First: Stephen Strasburg is not God, nor is he a god. That’s not what I’m saying. For more on this, see Bill Murray
But back to Strasburg. His first night of pitching for the Nationals was heaven. My (non-students-of-the-game) friends have asked me, with puzzled expressions, why I keep talking about it and just what all the excitement was about.
It was like a fine glass of wine. Or a great meal, where each bite is just wonderful. You take that first taste and oh my goodness it is good. And then you look around and everyone else is thinking the same thing, you can see it from their faces. And it builds. As the meal progresses, it gets better and better, each course adding to what has already been presented. By the dessert course, you know you have been part of something truly remarkable, and the sense of pleasure and joy around the table is almost palpable.
That’s what it was like at the game Tuesday night. For baseball fans, he threw 14 strikeouts in seven innings, and struck out the last seven batters in a row. He had complete control of his fastball, consistently pitching in the 99 mph range, and was not afraid to brush back the aggressive hitters. He mixed it up occasionally with a curve ball that completely shut down the other side.
But the point here is more than baseball. The point is that in any field of endeavor, when someone truly excels, everyone benefits. Everyone can take pleasure in the truly excellent. And it’s more than pleasure, more even than joy; it’s hope. Anytime anyone is reaching their particular god-given potential, it can bring hope to all of us.
It can bring hope. It can also bring jealousy, envy, and strife. Too often, instead of admiration for another person, what’s in the human heart is the desire to make it our own. We are unable to see ourselves as distinct persons - to stay grounded in our own goals – and instead somehow want what another person has. What happened Tuesday night at the ball field was that all of us (over 40,000 of us) were enjoying his performance without thinking about doing it ourselves. It was absolutely electric – the atmosphere in the stadium was charged with excitement and wonder at what this kid could do – and the excitement was contagious.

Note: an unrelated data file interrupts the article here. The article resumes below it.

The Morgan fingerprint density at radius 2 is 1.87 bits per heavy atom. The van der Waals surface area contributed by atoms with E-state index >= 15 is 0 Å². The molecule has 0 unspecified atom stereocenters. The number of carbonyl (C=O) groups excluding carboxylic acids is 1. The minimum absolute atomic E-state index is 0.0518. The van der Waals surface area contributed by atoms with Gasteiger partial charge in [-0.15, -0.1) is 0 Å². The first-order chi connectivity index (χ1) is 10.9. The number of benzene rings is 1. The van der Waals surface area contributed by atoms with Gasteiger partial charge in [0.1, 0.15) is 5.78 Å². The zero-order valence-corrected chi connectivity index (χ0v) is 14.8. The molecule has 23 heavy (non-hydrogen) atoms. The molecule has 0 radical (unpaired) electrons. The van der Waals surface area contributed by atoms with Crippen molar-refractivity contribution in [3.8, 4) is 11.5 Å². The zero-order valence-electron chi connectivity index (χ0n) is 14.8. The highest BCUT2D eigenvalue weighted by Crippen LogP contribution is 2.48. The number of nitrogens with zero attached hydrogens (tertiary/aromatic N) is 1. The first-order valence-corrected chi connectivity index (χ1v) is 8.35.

I wonder if this is what heaven is going to be like. Heaven is like an enormous stadium with each of us pitching our best, for all the world to see and enjoy? That’s a stretch. But try this: in heaven, perhaps, all of us will reach our god-given potential, and the beauty of God will radiate through us. In heaven, perhaps, all of us will love, admire, and even enjoy one another, ungrudgingly, for each of us will also appear in the light of God’s glory. But this is just idle speculation. The real trick is living now as though we were in heaven.
A prayer… Lord who loves us all, let me spread the atmosphere of heaven on earth, recognizing the enormous potential and beauty in all I see while remembering the particular goals you have called me to.